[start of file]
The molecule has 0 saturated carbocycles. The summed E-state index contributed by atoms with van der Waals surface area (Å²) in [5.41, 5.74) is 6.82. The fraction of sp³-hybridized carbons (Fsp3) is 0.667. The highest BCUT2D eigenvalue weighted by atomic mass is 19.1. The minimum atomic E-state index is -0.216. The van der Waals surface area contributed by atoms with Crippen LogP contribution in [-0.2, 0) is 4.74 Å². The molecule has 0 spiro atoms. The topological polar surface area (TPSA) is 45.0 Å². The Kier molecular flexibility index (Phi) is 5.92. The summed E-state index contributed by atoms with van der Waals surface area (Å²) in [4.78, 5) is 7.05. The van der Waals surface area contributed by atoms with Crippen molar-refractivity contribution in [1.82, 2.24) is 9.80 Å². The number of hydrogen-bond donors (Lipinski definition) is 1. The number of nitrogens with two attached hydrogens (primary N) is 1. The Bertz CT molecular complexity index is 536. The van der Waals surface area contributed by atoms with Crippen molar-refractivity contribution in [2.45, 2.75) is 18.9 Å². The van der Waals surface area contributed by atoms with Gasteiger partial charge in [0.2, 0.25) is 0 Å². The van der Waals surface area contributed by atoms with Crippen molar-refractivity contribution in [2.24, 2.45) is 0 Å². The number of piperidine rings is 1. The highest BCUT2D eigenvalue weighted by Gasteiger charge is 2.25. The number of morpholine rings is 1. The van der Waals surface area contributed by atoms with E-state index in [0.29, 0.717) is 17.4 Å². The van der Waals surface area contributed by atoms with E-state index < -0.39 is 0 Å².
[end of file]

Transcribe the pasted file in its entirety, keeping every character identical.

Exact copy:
The molecule has 0 saturated carbocycles. The summed E-state index contributed by atoms with van der Waals surface area (Å²) in [5.41, 5.74) is 6.82. The fraction of sp³-hybridized carbons (Fsp3) is 0.667. The highest BCUT2D eigenvalue weighted by atomic mass is 19.1. The minimum atomic E-state index is -0.216. The van der Waals surface area contributed by atoms with Crippen LogP contribution in [-0.2, 0) is 4.74 Å². The molecule has 0 spiro atoms. The topological polar surface area (TPSA) is 45.0 Å². The Kier molecular flexibility index (Phi) is 5.92. The summed E-state index contributed by atoms with van der Waals surface area (Å²) in [4.78, 5) is 7.05. The van der Waals surface area contributed by atoms with Crippen molar-refractivity contribution in [1.82, 2.24) is 9.80 Å². The number of hydrogen-bond donors (Lipinski definition) is 1. The number of nitrogens with two attached hydrogens (primary N) is 1. The Bertz CT molecular complexity index is 536. The van der Waals surface area contributed by atoms with Crippen molar-refractivity contribution in [2.45, 2.75) is 18.9 Å². The van der Waals surface area contributed by atoms with Gasteiger partial charge in [0.2, 0.25) is 0 Å². The van der Waals surface area contributed by atoms with Crippen molar-refractivity contribution in [2.24, 2.45) is 0 Å². The number of piperidine rings is 1. The highest BCUT2D eigenvalue weighted by Gasteiger charge is 2.25. The number of morpholine rings is 1. The van der Waals surface area contributed by atoms with E-state index in [0.29, 0.717) is 17.4 Å². The van der Waals surface area contributed by atoms with E-state index < -0.39 is 0 Å².